Another key problem is that the only reason I know these two symbols are lovers is that the game tells me that upfront in exposition. I get the “together forever but still apart” thing, that comes from the mechanics naturally – they’re stuck next to one another but still operating independently, they’re forever beside one another but never moving as one unit – at least until their afterlife segment. They are bound together, but they are separate. But what binds them thematically is supposed to be love, a longing to be together, a sense that there is an understanding between them worth going through all of these lifetimes of unquenched desire for. But that doesn’t really come through; at least not until the climax to five minutes of gameplay. Once both characters have their energy meters filled they can then try to reach the end of the lifetime, and *then* they start feeling linked – the failure of one can be kept alive by the success of the other, the iconography at the top of the screen as the two characters draw ever closer together, the quickening pace of the game as these two interact and then release as the two come together into one. It could almost be read as suggestive. And that part makes them feel connected and dependent. But that comes after three to five minutes of this (flying-down-a-tube gameplay w/o any interaction between the two). Brothers sold its premise on the idea that the two needed each other; that the big strong brother and the small nimble brother could each do things the other couldn’t. They were fundamentally two parts to a whole, each incomplete without the other, and that’s what made their relationship resonate. Here the bulk of the gameplay is two avatars flying next to but largely indifferent to one another.
It’s also a game that’s weirdly punishing? And I don’t mean that in a “it’s too hard” or “it ruins the fun!” kind of way, I mean that its use of minor loss states upsets the game’s overall tone. Love isn’t black and white, adoration and understanding aren’t measured by success or failure. A game about these two in eternal yearning should be a game about fungible game states and flexible mechanics; like reaching the speed of light it should feel like I could push ever harder to get ever closer but can mathetimatically just not get there no matter how much I wish I could. Love as systemic asymptote.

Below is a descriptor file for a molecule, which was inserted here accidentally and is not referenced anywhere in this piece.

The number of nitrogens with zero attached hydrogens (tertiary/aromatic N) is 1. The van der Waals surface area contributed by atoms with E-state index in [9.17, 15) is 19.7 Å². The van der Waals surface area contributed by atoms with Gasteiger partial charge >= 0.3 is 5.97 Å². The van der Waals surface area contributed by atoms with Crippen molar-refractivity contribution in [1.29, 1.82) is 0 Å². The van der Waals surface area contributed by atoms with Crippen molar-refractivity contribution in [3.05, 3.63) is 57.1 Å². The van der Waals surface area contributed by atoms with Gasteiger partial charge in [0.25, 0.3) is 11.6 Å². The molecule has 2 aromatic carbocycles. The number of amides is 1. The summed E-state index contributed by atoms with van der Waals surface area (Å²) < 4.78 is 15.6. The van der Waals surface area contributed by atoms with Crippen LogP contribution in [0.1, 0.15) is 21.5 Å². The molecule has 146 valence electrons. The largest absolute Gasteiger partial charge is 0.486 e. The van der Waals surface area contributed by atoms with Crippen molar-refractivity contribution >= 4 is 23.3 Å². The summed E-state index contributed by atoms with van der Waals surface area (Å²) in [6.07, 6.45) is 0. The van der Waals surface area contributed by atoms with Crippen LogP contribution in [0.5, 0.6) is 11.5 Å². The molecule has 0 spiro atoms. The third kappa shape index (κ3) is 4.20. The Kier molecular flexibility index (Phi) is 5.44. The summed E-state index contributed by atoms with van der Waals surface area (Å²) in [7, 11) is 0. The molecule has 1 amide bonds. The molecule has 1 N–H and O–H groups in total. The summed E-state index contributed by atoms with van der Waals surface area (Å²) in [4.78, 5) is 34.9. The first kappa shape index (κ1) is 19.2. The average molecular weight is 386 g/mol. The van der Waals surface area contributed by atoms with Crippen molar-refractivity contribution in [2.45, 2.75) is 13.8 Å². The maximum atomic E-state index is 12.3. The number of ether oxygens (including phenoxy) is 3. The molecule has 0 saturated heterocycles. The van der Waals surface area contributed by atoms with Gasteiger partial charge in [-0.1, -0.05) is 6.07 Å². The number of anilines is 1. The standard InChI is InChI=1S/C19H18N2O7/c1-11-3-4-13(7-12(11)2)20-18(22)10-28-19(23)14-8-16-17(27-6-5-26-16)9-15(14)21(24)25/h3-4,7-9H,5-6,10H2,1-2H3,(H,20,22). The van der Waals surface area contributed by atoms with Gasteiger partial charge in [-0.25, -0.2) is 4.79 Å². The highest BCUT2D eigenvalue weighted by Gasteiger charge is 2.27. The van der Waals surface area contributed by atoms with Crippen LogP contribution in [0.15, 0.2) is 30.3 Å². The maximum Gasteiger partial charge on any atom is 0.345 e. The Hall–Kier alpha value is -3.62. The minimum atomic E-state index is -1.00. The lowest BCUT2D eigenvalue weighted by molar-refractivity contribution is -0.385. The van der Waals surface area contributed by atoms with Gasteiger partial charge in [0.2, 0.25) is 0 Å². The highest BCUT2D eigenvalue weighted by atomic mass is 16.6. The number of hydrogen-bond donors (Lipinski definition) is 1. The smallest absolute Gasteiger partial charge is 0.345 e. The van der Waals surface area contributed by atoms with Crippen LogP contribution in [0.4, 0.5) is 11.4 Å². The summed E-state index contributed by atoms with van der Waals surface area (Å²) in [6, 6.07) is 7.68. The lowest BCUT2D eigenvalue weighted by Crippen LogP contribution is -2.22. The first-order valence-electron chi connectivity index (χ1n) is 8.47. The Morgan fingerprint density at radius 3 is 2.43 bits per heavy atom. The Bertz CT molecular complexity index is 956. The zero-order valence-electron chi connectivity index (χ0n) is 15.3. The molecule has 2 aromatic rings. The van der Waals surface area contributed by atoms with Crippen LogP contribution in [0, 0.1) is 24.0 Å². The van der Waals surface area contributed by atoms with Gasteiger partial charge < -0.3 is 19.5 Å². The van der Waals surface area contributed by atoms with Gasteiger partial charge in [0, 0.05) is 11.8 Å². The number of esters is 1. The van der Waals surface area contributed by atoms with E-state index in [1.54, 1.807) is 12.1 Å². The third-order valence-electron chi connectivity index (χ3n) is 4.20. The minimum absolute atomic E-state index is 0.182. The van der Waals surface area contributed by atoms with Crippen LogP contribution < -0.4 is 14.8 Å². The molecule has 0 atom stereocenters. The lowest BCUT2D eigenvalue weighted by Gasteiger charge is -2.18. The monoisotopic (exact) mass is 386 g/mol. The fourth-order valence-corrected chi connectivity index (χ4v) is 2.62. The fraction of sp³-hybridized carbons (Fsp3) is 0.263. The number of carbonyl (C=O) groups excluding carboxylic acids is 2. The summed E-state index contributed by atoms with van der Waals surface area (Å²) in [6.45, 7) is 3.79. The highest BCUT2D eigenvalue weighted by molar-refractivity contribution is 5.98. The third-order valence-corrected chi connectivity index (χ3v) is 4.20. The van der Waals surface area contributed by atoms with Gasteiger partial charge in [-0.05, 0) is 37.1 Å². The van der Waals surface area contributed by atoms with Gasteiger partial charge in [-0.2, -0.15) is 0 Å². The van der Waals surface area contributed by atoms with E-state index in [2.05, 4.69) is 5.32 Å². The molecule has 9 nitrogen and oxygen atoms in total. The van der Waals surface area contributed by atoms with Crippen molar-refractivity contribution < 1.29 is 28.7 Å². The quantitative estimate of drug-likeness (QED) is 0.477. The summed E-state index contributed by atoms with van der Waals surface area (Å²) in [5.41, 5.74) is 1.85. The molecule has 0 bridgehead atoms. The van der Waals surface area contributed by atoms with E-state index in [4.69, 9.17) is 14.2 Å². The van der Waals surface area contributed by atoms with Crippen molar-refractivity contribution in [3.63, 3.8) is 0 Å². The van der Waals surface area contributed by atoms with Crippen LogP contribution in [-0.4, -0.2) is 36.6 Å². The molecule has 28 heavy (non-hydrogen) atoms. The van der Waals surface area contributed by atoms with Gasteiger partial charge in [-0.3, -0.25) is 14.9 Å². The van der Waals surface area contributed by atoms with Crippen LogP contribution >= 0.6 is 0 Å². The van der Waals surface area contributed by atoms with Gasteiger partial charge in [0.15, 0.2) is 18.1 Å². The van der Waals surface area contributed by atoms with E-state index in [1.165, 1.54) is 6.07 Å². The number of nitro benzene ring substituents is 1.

Instead the game lets you collect pellets to power your energy bars, then lets you pass through one or more gates to keep that energy. The first character to miss a gate immediately fails that chain of gates for both characters and then loses some energy. It’s an oddly strict, binary loss condition for a game that’s otherwise all about abstract ideas and no real concept of winning or losing. But then you continue filling up your energy bars until you can trigger their union. You can’t really lose – as Will O’Niell put it, your punishment for losing in Entwined is that you have to keep playing Entwined. It’s the sort of “do it again, stupid” mechanic you see when you die in the middle of a first person shooter and have to replay a segment until you do it right, except applied to an abstract game that isn’t really about skill. So this approach to loss feels harsh and punitive with its immediate judgement but it also doesn’t carry meaningful consequences for the relationship of the fish and the crane.
All of this combines to make the game sort of a mess that doesn’t convey the game’s core concepts – it doesn’t feel like a game about longing or desire or love, it feels like a game that keeps asking me to repeat analog stick patterns until I can prove that a fish and a bird can make a dragon. And I go back to my original complaints – if you really want meaningful interaction between two controlled entities, Brothers excels where this game confuses. If you want meaningfully rewarding success states, failure states, and skill judgements while sliding down a tube, Dyad has this game beat. And if you want that formalist approach to game meaning with mechanics and abstract symbols, then… well, okay, Entwined and Rez may be comparable on that front.
It’s just frustrating, because you can systemize how relationships work. From Brothers to The Passage to The Sims to The Walking Dead, you can systemize what it means to be in a relationship with someone in ways that feel real, that feel relevant to your life experiences. And that’s probably the biggest flaw in the way this game approaches its subject matter – it doesn’t ring true. Its approach makes sense on paper – the yellow and blue making the green dragon, the two characters locked together but forever on their sides of the tunnel, the sudden freedom when they’re truly brought together, the repeated lifetimes each showing a theme or tone or challenge the pair faced. Symbolically it works. But it doesn’t touch me; it doesn’t engage me at an emotional level even as it prods me intellectually. All the ludic poetry and clever metaphors in the world can’t save a game about love that doesn’t, at least in some small way, make me feel that love too.